arkiva

polip 2017 - PROGRAM

International Literature Festival – polip

7th Edition
 12–14 May 2017

https://polipfestival.wordpress.com
http://www.qendra.org

Program 2017

Friday, 12. 05. 2017

Preview
14:00 – 15:00 Reading and discussion with Gregory Pardlo (USA) North Mitrovica / American Corner

19:30 – 20:00 Official opening of the polip festival Qendra Multimedia, Prishtina

20:00–22:00 Readings
Gregory Pardlo (USA), Aïcha Arnaout (SYR/FR), Miloš Živanović (SRB), Laurence Boissier (CH), Gani Jakupi (RKS/ ESP), Nina Cara (ALB), Lura Limani (RKS), Shqiptar Oseku (RKS/SE), Nir Baram (ISR).
Moderators: Qerim Ondozi (RKS), Saša Ilić (SRB).
Live music: Ana Ćurčin (SRB)

Saturday, 13. 05. 2017

Panel discussion
16:00–17:30 Gender, Literature and Media: experiences of exile
Panelist: Aïcha Arnaout (SYR/FR), Entela Tabaku Sörman(SE), Kefah Ali Deeb (SYR/DE), Gani Jakupi (RKS/ESP), Bernhard Studlar (AT)
Moderator: Eli Krasniqi (RKS) Translation into English and Albanian will be provided.

Panel discussion
18:00–19:30 Power by Bigotry – Defying Right-Wing Fury
Panelist: Gregory Pardlo (USA), Nir Baram (ISR), Theodoros Grigoriadis (GR).
Moderator: Una Hajdari (RKS) Translation into English and Albanian will be provided.

20:00– 22:00 Readings
Intro / music and reading: Kralj Čačka (SRB)
Ghayath Almadhoun (PSE/SYR/SE), Dinko Telećan (CRO), Entela Tabaku Sorman (ALB/SE), Arben Idrizi (RKS), Theodoros Grigoriadis (GR), Bernhard Studlar (AT), Kefah Ali Deeb (SYR/DE), Bardh Frangu (RKS), Fatime Kosumi (RKS/DE).
Moderators: Jeton Neziraj (RKS), Jazra Khaleed (CHE/GR).
22:00 – 00:00 Live music: Kralj Čačka (SRB) at Hamam Bar Prishtina

Sunday, 14. 05. 2017

Panel discussion
16:00–17:30 Where I’m writing from: Literature in times of exile, diaspora, displacement
Panelists: Jazra Khaleed (CHE/GR), Ghayath Almadhoun (SYR/SE), Ekaterina Petrova (BG), Hamed Abboud (SYR/AT), Shqiptar Oseku (RKS/SE).
Moderator: Lura Limani (RKS) Translation into English and Albanian will be provided.

Panel discussion
18:00–19:30 The Balkans as the Avant-garde
Panelists: Fatos Lubonja (ALB), Lura Limani (RKS), Miloš Živanović (SRB), Dinko Telećan (CRO)
Moderator: Saša Ilić (SRB) Translation into English and Albanian will be provided.

20:00 – 00:00 Readings
Fatos Lubonja (ALB), Jazra Khaleed (CHE/GR), Naime Beqiraj (RKS), Hamed Abboud (SYR), Ekaterina Petrova (BG), Rrona Jaka (RKS), Majlinda Bregasi (ALB/IT), Shpetim Selmani (RKS).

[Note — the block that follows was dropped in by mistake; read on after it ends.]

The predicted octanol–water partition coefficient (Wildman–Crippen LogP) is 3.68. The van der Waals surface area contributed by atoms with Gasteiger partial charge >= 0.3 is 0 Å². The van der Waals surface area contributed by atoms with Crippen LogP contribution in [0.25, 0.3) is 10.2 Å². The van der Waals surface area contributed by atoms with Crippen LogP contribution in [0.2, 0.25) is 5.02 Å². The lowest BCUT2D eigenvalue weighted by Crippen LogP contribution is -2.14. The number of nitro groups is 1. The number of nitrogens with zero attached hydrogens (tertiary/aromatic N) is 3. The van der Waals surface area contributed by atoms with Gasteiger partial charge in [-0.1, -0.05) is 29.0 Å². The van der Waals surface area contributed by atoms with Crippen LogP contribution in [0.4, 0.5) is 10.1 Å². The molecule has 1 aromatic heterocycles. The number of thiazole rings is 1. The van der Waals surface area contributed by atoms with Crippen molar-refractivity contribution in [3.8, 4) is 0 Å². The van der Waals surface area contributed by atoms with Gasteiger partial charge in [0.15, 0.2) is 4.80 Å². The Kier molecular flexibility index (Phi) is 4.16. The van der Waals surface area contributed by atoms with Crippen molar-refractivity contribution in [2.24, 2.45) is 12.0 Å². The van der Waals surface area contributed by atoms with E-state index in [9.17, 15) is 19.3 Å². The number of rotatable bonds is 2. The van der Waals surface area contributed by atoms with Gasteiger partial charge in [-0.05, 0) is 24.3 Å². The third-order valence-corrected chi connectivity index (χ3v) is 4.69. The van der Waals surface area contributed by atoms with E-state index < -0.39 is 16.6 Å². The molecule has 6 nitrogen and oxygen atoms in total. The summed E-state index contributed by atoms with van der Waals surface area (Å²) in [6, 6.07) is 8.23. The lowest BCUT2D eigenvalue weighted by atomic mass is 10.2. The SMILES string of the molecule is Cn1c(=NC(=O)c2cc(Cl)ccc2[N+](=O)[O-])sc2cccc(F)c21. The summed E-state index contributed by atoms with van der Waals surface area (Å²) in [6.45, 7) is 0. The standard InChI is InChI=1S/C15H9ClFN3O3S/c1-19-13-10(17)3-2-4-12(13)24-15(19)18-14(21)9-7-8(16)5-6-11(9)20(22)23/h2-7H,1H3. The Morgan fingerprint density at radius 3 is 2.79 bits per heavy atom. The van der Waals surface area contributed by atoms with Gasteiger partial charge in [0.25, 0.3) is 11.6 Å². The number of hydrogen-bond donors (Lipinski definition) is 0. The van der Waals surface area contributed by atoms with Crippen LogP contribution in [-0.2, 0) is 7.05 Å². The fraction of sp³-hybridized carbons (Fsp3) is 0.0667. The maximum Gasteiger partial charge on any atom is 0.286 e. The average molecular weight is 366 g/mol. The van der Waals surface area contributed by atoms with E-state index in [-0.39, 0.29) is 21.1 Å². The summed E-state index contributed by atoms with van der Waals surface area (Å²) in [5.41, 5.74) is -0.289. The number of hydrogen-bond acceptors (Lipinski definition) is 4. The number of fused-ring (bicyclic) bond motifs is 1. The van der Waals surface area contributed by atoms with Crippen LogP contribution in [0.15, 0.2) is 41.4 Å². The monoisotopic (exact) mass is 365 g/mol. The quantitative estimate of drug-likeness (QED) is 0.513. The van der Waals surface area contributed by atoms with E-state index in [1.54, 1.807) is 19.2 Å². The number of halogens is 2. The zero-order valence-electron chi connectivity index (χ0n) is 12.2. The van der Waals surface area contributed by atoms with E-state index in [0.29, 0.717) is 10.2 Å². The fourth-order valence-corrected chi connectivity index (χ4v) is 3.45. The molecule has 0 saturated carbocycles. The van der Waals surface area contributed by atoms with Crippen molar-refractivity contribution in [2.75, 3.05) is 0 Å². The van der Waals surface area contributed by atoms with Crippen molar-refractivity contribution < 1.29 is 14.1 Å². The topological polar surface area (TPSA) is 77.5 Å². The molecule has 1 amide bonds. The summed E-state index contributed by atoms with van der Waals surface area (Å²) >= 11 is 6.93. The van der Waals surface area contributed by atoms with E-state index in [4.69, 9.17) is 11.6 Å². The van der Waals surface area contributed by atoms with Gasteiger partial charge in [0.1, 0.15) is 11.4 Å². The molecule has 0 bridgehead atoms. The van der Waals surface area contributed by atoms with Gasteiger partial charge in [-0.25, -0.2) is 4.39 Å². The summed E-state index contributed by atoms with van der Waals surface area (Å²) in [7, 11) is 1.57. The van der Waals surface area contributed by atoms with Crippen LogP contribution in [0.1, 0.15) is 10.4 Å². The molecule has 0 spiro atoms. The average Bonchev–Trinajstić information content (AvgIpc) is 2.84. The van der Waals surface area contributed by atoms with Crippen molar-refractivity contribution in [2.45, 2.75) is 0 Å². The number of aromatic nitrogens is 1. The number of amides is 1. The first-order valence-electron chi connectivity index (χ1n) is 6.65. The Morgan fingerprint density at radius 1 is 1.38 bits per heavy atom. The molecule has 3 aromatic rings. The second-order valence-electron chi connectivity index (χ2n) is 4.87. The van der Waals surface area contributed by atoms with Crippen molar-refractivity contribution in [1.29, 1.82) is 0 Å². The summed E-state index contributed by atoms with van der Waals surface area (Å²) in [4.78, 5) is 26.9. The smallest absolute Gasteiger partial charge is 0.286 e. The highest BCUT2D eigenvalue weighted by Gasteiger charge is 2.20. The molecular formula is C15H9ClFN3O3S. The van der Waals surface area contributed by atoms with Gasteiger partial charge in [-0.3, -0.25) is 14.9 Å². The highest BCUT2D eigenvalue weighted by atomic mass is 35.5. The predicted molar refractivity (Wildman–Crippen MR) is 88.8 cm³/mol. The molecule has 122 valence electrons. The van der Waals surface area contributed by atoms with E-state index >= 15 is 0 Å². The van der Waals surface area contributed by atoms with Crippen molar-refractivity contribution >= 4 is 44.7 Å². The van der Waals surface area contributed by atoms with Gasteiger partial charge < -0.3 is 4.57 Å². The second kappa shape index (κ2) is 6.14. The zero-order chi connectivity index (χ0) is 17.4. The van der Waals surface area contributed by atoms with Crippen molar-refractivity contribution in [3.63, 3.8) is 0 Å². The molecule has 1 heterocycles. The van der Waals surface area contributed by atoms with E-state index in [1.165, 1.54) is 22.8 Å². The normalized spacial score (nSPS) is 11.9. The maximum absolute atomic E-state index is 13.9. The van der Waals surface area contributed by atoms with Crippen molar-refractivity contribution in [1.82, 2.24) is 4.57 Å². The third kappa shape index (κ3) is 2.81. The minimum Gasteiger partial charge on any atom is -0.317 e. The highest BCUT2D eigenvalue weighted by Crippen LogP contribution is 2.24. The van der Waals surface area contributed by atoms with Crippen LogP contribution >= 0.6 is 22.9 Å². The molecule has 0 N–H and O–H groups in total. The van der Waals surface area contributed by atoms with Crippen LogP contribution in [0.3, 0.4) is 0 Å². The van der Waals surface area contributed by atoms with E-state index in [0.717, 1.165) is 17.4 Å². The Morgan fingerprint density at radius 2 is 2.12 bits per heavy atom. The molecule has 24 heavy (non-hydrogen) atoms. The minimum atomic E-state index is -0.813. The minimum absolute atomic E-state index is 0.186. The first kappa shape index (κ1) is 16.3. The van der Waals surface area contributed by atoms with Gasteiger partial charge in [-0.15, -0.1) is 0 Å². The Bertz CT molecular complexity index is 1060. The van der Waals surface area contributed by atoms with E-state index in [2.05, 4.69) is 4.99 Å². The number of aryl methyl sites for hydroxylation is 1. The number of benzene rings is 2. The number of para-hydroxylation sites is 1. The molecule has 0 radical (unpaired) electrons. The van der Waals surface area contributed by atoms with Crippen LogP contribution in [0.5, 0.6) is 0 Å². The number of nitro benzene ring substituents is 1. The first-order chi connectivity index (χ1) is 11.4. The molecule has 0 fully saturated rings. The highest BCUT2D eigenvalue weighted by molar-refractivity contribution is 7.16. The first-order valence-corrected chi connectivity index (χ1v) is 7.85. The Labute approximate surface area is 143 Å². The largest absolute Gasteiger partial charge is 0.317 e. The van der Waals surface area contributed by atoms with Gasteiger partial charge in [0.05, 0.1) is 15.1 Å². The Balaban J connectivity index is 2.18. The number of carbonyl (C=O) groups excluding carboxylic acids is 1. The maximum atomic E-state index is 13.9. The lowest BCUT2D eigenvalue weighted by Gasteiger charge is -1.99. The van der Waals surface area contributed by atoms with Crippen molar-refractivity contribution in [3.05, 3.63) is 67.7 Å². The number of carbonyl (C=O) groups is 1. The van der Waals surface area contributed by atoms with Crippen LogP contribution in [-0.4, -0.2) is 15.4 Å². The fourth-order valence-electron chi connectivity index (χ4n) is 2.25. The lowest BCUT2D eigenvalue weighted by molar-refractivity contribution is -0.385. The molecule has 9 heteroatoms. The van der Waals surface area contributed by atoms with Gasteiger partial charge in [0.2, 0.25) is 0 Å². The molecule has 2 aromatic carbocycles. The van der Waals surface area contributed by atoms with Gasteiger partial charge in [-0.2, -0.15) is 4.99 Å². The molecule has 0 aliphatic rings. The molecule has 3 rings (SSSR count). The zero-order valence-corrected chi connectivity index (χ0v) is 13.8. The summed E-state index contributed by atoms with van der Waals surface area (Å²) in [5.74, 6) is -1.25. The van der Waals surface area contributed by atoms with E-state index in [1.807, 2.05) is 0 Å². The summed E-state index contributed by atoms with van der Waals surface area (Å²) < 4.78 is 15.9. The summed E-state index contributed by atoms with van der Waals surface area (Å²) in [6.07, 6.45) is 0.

Moderators: Saša Ilić (SRB) & Eli Krasniqi (RKS) Live music: tandem / Blerta Kosova & Oda Haliti

Monday, 15. 05.2017
18:00 – 19:30 Reading and discussion with Gregory Pardlo (USA) National Library of Kosovo, Prishtina

Panels & Debates

Saturday, 13.05.2017

PANEL 1
16:00–17:30 Gender, Literature and Media: experiences of exile
Panelist: Aïcha Arnaout (SYR/FR), Entela Tabaku Sörman (SE), Kefah Ali Deeb (SYR/DE), Gani Jakupi (RKS/ESP), Bernhard Studlar (AT)
Moderator: Eli Krasniqi (RKS) Translation into English and Albanian will be provided.

The immediacy that characterizes the way we access information today, together with many other technological advances, adds a new dimension to the issue of exile and to our experience of political unrests. In addition, media text often is used to further reinforce gender stereotypes for developing countries or countries in political crisis. Specifically in focus are women for whom the exile experience may be double burdened because of their gender identity and identity attached to them because of the country of origin. Does literature helps to break these stereotypical images? Do artists, especially women, find themselves in situation to reconcile the perceptions about them in the ‘hosting’ country with those in the country of origin? Do women writers in exile are considered as/reduced to cultural interpreters?

PANEL 2
18:00–19:30 Power by Bigotry – Defying Right-Wing Fury
Panelist: Gregory Pardlo (USA), Nir Baram (ISR), Theodoros Grigoriadis (GR).
Moderator: Una Hajdari (RKS) Translation into English and Albanian will be provided.